For ten years I worked at Theatre Royal Bury St Edmunds. On 17th March this year, we were just about to go into tech with the Youth Company’s production of the Dicken’s favourite Oliver Twist. I was Designer and Costume Supervisor. Costume fittings were booked in for 10 of the cast that afternoon and I was dashing around searching for the box of cravats and suitable boots in size 7 when the whole staff were called to an extraordinary meeting. That day our show was cancelled. All non-essential staff (including me) were sent home. Within a week the whole spring season was cancelled and all but four core staff put on the then unheard of scheme – furlough.
By mid-August, the autumn season and crucially – the pantomime, Cinderella, was cancelled and a large proportion of staff (including me) made redundant. This is the truth of theatre in a global pandemic.
I turned to education and in mid-October headed down to Arts University Bournemouth to study for the MA in Historical Costume.
Later that week, out of the blue, I received a very welcome phone call from Owen Calvert-Lyons, Artistic Director & CEO of Theatre Royal, inviting me to be the freelance designer of his new production, the Dicken’s A Christmas Carol! With no way of putting on a viable panto safely in Theatre Royal’s 200 year old, 350 seater auditorium, Owen had come up with the idea of producing an outdoor production for the town. With its links to Charles Dickens, who wrote some of the Pickwick Papers while staying at the Angel Hotel, and visited the Athenaeum, this was the perfect location. It had already been decided that two 3m x 3m stages would be used, with additional playing space between them on Angel Hill, and I was asked to work on a simple set and costume design factoring in the unusual necessity to construct and deconstruct the stages every day as the council were only releasing the parking spaces to us from 3pm daily. The only brief from Owen was that it must be simple and properly ‘traditional’ by being set securely in the 1840s. I began an analysis of the script.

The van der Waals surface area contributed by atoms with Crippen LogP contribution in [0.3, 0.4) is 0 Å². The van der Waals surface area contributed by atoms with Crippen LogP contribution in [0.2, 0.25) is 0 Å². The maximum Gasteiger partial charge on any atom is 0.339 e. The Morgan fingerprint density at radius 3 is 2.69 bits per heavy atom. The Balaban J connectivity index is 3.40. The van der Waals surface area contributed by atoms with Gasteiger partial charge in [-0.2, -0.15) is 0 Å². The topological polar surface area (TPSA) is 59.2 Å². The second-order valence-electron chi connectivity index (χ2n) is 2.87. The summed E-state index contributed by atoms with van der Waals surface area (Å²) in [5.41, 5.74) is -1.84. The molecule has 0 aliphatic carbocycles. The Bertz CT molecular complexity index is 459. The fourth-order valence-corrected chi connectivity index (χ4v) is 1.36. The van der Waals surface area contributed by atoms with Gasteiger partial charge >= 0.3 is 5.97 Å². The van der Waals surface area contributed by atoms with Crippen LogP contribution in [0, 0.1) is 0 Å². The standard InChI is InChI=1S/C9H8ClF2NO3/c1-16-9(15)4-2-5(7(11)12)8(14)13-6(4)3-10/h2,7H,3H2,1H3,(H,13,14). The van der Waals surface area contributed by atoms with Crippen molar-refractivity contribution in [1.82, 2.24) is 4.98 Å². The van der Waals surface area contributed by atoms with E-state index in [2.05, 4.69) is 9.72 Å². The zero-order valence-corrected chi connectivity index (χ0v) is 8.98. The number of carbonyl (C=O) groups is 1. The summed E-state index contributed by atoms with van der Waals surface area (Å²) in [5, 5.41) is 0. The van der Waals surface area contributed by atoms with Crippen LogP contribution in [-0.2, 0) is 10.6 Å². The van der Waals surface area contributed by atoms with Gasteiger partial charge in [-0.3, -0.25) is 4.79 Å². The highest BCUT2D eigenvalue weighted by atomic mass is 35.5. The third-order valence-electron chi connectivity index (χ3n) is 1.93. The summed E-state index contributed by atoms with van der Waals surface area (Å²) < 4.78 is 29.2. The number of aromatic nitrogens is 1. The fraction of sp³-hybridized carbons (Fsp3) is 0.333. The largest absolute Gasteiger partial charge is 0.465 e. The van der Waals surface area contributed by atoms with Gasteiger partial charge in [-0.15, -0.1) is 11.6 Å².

A Christmas Carol begins in Scrooge’s counting house. He then goes home to his ‘gloomy suite of rooms’. The hauntings take him to his old home many years past, to his counting house, to Belle’s ‘modest but homely’ living room, to the Cratchit’s kitchen, to Fred and Alice’s ‘bright, dry, gleaming room’ (via a lighthouse out at sea), to Tiny Tim’s grave in the graveyard. Scrooge then goes back to his bedroom, back to the counting house, back to Fred and Alice’s and the piece ends back in the Cratchit’s kitchen. So seven different settings need to be represented across the two stages.
‘The setting was incredibly atmospheric especially when the last ghost appeared! Bravo!‘
First considerations had to be about the ease and speed of setting up and taking down the stages. That the piece was to be performed in the round was another consideration. No pieces of set could impede the view for the audience. With such relatively small stages, and up to five people in the space at times, furniture and props must also be absolutely minimal. An interesting design challenge to say the least!
Initially I divided Scrooge’s environments – his counting house and living rooms onto one stage and all the other homes onto the other. This allowed me to consider a cold austerity for Scrooge’s environment offset against the warm homeliness of the others. In light of the limitations I first planned to design the floor and the sides of the stages only as illustrative flats using imagery based on time-pieces, Christmas and elements from the script while avoiding the inevitable but unwanted steampunk effect of clocks and Victoriana. Thinking with a pencil is my usual way to start. Deciding on a hearth for the various homes, and a bed for Scrooge’s rooms, I doodled around various ideas eventually taking illustrations off the sides of the stage, moving the lines up into the empty space above creating actual set pieces coming off the sides. As I sketched the black lines of clock fingers for doorways I could see that making them in wrought iron would keep the openness of the stage in the round yet be sufficient to give a sense of place. Working up the sketches into 3D using wire led me to eliminate most of the illustration except for the floors, which were later also discarded in favour of the pure simplicity of line. I was anxious that this was just too pared back, but as it happens, the Production Manager then told me there was no budget for set a painter. Sometimes bold decisions are made easy!